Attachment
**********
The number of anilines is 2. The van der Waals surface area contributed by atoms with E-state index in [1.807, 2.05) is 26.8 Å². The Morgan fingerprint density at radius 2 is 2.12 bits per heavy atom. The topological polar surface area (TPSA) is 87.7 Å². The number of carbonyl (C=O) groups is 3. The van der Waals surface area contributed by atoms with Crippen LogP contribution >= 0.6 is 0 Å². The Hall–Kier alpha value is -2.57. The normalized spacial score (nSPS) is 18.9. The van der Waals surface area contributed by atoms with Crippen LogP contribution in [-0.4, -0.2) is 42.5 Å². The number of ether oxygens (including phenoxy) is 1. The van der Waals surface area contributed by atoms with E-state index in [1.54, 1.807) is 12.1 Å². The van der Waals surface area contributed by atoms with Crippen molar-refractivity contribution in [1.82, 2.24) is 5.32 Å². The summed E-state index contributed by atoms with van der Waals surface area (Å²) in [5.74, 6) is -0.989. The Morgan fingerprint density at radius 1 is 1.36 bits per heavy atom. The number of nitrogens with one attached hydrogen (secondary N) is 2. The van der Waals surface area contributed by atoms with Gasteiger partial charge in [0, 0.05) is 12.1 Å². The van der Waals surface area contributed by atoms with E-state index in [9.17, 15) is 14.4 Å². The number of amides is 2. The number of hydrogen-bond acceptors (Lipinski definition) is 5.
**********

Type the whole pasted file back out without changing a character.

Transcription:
The number of anilines is 2. The van der Waals surface area contributed by atoms with E-state index in [1.807, 2.05) is 26.8 Å². The Morgan fingerprint density at radius 2 is 2.12 bits per heavy atom. The topological polar surface area (TPSA) is 87.7 Å². The number of carbonyl (C=O) groups is 3. The van der Waals surface area contributed by atoms with Crippen LogP contribution >= 0.6 is 0 Å². The Hall–Kier alpha value is -2.57. The normalized spacial score (nSPS) is 18.9. The van der Waals surface area contributed by atoms with Crippen LogP contribution in [-0.4, -0.2) is 42.5 Å². The number of ether oxygens (including phenoxy) is 1. The van der Waals surface area contributed by atoms with E-state index in [1.54, 1.807) is 12.1 Å². The van der Waals surface area contributed by atoms with Crippen molar-refractivity contribution in [1.82, 2.24) is 5.32 Å². The summed E-state index contributed by atoms with van der Waals surface area (Å²) in [5.74, 6) is -0.989. The Morgan fingerprint density at radius 1 is 1.36 bits per heavy atom. The number of nitrogens with one attached hydrogen (secondary N) is 2. The van der Waals surface area contributed by atoms with Gasteiger partial charge in [0, 0.05) is 12.1 Å². The van der Waals surface area contributed by atoms with E-state index in [9.17, 15) is 14.4 Å². The number of amides is 2. The number of hydrogen-bond acceptors (Lipinski definition) is 5.